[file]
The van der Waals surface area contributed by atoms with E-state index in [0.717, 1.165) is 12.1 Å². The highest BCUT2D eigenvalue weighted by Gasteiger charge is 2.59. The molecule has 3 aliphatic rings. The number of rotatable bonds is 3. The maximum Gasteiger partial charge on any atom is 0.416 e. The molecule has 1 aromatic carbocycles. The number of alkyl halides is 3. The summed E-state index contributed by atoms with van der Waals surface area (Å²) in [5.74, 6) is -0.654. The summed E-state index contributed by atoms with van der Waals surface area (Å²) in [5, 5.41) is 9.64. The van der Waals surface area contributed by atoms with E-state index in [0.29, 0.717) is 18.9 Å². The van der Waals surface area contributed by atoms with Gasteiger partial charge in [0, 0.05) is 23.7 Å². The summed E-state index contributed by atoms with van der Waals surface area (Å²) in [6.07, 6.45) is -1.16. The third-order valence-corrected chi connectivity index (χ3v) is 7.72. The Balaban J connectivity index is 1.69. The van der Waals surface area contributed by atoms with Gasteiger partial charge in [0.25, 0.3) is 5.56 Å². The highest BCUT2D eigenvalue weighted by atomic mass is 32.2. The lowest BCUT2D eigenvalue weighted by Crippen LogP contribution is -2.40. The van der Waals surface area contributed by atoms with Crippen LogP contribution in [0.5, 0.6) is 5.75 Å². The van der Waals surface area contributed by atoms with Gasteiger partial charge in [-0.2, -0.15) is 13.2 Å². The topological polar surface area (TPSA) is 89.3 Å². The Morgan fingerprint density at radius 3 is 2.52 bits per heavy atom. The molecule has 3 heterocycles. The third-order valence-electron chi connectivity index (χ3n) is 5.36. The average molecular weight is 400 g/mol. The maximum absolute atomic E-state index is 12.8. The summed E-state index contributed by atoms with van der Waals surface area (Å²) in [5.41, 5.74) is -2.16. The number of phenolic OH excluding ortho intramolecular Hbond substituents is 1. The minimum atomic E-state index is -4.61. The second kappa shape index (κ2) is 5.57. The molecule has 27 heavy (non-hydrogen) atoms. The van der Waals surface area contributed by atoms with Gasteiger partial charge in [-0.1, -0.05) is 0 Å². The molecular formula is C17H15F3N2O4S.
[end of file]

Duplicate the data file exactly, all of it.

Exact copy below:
The van der Waals surface area contributed by atoms with E-state index in [0.717, 1.165) is 12.1 Å². The highest BCUT2D eigenvalue weighted by Gasteiger charge is 2.59. The molecule has 3 aliphatic rings. The number of rotatable bonds is 3. The maximum Gasteiger partial charge on any atom is 0.416 e. The molecule has 1 aromatic carbocycles. The number of alkyl halides is 3. The summed E-state index contributed by atoms with van der Waals surface area (Å²) in [5.74, 6) is -0.654. The summed E-state index contributed by atoms with van der Waals surface area (Å²) in [5, 5.41) is 9.64. The van der Waals surface area contributed by atoms with E-state index in [0.29, 0.717) is 18.9 Å². The van der Waals surface area contributed by atoms with Gasteiger partial charge in [0, 0.05) is 23.7 Å². The summed E-state index contributed by atoms with van der Waals surface area (Å²) in [6.07, 6.45) is -1.16. The third-order valence-corrected chi connectivity index (χ3v) is 7.72. The Balaban J connectivity index is 1.69. The van der Waals surface area contributed by atoms with Gasteiger partial charge in [0.25, 0.3) is 5.56 Å². The highest BCUT2D eigenvalue weighted by atomic mass is 32.2. The lowest BCUT2D eigenvalue weighted by Crippen LogP contribution is -2.40. The van der Waals surface area contributed by atoms with Crippen LogP contribution in [0.5, 0.6) is 5.75 Å². The van der Waals surface area contributed by atoms with Gasteiger partial charge in [-0.2, -0.15) is 13.2 Å². The topological polar surface area (TPSA) is 89.3 Å². The Morgan fingerprint density at radius 3 is 2.52 bits per heavy atom. The molecule has 3 heterocycles. The third-order valence-electron chi connectivity index (χ3n) is 5.36. The average molecular weight is 400 g/mol. The maximum absolute atomic E-state index is 12.8. The summed E-state index contributed by atoms with van der Waals surface area (Å²) in [5.41, 5.74) is -2.16. The number of phenolic OH excluding ortho intramolecular Hbond substituents is 1. The minimum atomic E-state index is -4.61. The second kappa shape index (κ2) is 5.57. The molecule has 27 heavy (non-hydrogen) atoms. The van der Waals surface area contributed by atoms with Gasteiger partial charge in [-0.1, -0.05) is 0 Å². The molecular formula is C17H15F3N2O4S.